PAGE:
Housing will see gradual improvements in activity this year as the nation’s economy and job market continue to improve, establishing momentum that will produce more considerable gains in 2011 said economists during the National Association of Home Builders show in Orlando last week.
“This year’s spring selling season will be better than last year’s,” said NAHB Chief Economist David Crowe, with job growth providing a stronger stimulus in the housing market than last year’s tax credits for home buyers.
Crowe forecasted 575,000 single-family home starts in 2011, a 21 percent climb over an estimated 475,000 units started in 2010, which in turn showed a 7 percent gain from the 442,000 homes started in 2009.
Multifamily, which is poised to profit from a disproportionate number of Gen Y members moving into the housing market, has seen the bottom of the cycle, he said, and will see its starts rise 16 percent this year to 133,000 units, with a further 53 percent increase in 2012 to 203,000 units.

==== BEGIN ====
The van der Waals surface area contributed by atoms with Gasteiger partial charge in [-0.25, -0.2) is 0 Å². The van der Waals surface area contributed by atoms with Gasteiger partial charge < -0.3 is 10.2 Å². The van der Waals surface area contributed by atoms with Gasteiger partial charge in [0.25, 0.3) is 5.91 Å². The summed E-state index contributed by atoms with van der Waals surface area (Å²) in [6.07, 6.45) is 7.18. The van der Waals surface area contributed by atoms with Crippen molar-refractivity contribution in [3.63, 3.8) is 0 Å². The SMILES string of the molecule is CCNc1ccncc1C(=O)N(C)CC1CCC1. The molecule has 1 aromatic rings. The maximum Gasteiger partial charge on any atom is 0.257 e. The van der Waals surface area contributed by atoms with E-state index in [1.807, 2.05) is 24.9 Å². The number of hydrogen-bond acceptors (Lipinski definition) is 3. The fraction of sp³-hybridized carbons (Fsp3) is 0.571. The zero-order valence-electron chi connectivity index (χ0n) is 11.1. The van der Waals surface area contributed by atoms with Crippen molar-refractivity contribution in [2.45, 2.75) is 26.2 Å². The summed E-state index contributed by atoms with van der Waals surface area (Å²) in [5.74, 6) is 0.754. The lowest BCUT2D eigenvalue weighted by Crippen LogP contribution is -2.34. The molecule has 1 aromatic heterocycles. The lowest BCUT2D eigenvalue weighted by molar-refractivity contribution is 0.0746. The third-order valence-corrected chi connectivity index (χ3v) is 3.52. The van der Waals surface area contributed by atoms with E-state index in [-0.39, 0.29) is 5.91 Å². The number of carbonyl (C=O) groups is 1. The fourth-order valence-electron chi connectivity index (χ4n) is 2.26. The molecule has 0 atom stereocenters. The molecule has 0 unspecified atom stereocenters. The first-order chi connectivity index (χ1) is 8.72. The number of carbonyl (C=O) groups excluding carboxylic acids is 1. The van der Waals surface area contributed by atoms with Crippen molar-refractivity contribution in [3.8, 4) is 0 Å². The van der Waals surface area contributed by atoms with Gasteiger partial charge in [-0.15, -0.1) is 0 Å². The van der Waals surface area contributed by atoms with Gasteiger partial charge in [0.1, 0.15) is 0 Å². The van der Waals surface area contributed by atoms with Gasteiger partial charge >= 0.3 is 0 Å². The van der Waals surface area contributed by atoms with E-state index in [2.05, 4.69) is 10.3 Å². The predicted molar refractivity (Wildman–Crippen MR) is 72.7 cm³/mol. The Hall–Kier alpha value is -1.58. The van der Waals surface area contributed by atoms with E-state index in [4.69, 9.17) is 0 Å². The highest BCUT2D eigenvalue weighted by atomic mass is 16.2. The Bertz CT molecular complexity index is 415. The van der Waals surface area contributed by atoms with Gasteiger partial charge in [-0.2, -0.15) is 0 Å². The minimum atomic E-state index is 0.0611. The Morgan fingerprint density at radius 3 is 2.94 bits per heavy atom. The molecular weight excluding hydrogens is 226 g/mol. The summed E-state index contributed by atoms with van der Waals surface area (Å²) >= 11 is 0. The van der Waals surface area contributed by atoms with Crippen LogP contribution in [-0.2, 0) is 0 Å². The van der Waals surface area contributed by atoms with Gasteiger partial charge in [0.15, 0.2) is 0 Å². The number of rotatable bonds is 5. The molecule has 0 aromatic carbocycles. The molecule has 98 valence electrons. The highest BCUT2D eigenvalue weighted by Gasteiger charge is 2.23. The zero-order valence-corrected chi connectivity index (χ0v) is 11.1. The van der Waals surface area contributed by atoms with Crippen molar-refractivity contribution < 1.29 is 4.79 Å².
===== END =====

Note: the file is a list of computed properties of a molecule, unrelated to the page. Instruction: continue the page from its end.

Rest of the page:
Builders’ access to the credit they need to start new homes remains the fragile component of the NAHB forecast, Crowe said. So far, small builders have experienced extreme difficulty in obtaining financing, and rectifying the situation as soon as possible is the top priority of the association.
More encouraging is a rebound in the confidence of consumers, who mid-2010 “froze in place, faced with a lot of uncertainty,” he said. A recent pickup in durable purchases for such items as automobiles and furniture indicates that consumers are less afraid today of losing jobs and income.
The U.S. economy will receive a boost from the massive tax package enacted at the end of last year, he said, including more income going into the pockets of wage earners thanks to a one-year 2 percent reduction in Social Security taxes. This will contribute to the gross domestic product strengthening from the 2.5 percent range to 3.5 percent to 3.8 percent by year’s end.
New-home sales, Crowe projected, “will struggle” but begin following employment gains, reaching 405,000 for the year, up from an estimate of about 320,000 for 2010.
The housing recovery will start up slowly this year, he said, because it will be driven by the relatively low housing production Plains states, with Texas the most powerful of the bunch. Traditional bulwarks of housing activity such as California and Florida, on the other hand, will not be among the states whose housing markets recover the fastest.